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MDLaw, Attorney
Category: Business Law
Satisfied Customers: 6135
Experience:  Experience in business law, contract law and related matters.
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2008: This Texas company consisted of an operations manager

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2008: This Texas company consisted of an operations manager who is the sole shareholder, and a sales manager. The handshake agreement between the operations manager and sales manager was a 5/50 split of income.

January 2011: I joined without an employment contract, and my specific role was to develop a product line that failed in past attempts. I accepted a substandard salary with the potential to earn more as the company grew. My efforts grew income by 50% in the first year, and represented 33% of total revenue ($150k of $450k).

June 2011: The operations manager shifted to business development, I took over operations for a modest pay increase, and trained then supervised a new employee to maintain the product line I developed.

October 2011: The sales manager became non-productive, the shareholder/business development manager shifted to sales, and I acquired inside sales responsibilities.

November 2012: A formal partnership agreement is presented by the shareholder to the sales manager, and me with 50/25/25 stock ownership.

January 2013: The sales manager accepts a buy-out of $50k for 10 years, plus an adder of $18k for the next 4 years.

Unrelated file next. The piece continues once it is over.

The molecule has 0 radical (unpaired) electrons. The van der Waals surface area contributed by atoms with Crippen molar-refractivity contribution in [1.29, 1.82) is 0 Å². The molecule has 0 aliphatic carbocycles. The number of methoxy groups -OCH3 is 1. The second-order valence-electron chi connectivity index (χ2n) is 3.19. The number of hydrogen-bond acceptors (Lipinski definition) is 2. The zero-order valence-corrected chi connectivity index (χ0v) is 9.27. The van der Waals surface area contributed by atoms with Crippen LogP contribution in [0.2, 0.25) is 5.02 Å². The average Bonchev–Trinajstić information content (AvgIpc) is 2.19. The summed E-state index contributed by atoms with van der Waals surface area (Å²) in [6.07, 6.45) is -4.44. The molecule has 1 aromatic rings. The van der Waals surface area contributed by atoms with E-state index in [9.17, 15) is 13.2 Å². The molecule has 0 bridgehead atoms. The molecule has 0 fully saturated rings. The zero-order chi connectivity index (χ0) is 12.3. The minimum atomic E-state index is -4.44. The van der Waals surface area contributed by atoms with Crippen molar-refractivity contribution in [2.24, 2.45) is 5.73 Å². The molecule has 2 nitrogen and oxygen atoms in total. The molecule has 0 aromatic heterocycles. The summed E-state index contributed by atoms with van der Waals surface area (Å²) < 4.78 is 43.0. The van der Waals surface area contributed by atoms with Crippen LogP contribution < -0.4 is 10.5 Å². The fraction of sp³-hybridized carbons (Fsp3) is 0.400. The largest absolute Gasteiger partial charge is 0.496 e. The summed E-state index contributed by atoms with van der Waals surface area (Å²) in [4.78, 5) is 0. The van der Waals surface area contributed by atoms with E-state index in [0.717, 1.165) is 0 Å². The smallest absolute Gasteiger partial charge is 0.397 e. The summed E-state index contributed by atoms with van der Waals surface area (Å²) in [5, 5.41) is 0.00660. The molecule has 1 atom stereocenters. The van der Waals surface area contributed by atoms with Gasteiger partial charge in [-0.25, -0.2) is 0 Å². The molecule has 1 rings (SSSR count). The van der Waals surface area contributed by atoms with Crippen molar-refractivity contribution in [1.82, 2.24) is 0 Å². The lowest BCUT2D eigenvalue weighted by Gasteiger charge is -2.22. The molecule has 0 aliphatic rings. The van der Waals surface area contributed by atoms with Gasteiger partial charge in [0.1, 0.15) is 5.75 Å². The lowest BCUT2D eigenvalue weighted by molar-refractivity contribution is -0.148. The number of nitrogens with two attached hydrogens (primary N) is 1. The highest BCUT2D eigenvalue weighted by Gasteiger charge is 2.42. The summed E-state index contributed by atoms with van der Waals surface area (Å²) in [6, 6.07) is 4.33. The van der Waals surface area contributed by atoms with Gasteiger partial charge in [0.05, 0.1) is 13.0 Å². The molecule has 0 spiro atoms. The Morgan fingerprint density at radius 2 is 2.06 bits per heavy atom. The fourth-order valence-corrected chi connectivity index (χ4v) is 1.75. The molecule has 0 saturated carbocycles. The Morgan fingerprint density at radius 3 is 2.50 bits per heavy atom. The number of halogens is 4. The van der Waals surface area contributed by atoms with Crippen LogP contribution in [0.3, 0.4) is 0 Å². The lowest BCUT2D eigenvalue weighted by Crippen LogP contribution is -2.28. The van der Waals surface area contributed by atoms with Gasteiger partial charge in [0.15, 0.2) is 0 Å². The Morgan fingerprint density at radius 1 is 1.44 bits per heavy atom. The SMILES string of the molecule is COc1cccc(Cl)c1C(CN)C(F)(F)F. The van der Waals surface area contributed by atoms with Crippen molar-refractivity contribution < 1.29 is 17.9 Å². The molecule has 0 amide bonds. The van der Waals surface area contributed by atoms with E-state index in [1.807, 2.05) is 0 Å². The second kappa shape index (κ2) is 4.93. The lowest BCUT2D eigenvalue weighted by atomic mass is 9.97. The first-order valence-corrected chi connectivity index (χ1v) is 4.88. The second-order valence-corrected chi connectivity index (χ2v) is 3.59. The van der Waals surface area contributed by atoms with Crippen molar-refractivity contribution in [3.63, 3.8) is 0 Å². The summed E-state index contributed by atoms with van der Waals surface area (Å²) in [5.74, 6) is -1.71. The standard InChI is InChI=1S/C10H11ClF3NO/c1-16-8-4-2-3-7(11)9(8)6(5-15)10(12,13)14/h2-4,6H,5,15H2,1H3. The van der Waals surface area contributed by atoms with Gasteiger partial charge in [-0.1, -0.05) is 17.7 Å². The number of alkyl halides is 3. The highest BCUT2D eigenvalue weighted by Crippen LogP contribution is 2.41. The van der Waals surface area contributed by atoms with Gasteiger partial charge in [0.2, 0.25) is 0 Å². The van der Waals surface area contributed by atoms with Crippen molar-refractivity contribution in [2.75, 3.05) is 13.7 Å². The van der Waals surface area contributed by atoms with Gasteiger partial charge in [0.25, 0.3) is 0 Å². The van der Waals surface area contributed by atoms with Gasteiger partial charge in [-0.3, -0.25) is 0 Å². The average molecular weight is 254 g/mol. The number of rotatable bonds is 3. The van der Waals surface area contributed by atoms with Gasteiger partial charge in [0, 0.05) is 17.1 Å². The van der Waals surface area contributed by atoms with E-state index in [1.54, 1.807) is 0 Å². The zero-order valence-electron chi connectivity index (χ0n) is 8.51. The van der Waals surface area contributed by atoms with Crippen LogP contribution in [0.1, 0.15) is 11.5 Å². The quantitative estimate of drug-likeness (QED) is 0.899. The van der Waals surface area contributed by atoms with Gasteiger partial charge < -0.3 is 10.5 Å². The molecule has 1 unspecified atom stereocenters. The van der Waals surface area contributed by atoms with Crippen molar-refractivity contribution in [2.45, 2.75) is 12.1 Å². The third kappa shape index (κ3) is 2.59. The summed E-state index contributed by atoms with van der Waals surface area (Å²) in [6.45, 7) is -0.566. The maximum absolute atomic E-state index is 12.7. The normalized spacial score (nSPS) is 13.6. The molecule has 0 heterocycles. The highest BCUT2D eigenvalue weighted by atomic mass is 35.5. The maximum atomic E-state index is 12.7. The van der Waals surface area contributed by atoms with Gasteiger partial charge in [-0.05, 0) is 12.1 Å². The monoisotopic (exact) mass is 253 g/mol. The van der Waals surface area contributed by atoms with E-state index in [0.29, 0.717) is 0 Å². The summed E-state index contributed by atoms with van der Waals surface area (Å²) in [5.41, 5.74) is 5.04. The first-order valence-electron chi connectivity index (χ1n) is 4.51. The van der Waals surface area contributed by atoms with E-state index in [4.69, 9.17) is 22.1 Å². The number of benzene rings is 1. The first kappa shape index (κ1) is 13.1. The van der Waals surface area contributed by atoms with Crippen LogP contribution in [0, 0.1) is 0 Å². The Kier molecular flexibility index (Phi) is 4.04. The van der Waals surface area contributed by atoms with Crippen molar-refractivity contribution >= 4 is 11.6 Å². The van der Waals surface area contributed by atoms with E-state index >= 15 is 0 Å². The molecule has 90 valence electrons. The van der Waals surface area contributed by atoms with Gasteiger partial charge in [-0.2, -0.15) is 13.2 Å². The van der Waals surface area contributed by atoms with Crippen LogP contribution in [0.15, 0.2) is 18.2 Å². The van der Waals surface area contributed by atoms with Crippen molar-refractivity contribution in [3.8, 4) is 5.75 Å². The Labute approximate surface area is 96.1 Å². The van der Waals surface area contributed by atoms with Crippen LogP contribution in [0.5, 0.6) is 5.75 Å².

The shareholder subsequently presents an offer to me for 75/25 stock ownership with compensation at less than 50% of his, citing that I (49-year old female) have a working husband whereas he has a wife and 4 children. Negotiations have stopped, and are unlikely to resume.

Questions: Do I have a claim against company assets? Have EEOC gender laws been violated?
Hello and thank you for using the Just Answer website. I look forward to assisting you this evening. Please remember that we can only provide you with legal information and we cannot give you legal advice.

You stated that a partnership agreement was presented to you in November of last year but you did not state whether you accepted. Are you currently still an employee or are you a partner/owner now?

Customer: replied 4 years ago.

I have not accepted the agreement, and I may or may not have a job. I tried to negotiate in good faith and was told that my compensation was lower due to having my husband's income. The shareholder and I will not see each other or discuss the matter again until Wednesday of next week, at which time he may inform me that I am terminated.

Just to clarify then, you are still an employee of the company, correct? Are you the only employee or are there additional employees?

Customer: replied 4 years ago.

I honestly don't know if I'm employed or not. The shareholder said that he would not accept my counter-offer today, but that we would meet on February 6 to discuss his decision.


There are 2 employees: one that I trained to maintain the product line I developed, and the boss's wife who was also maintains the product line as of August 2012. Both had no industry experience, and would be considered clerical staff. I have 20+ years of industry experience (15 at Enron).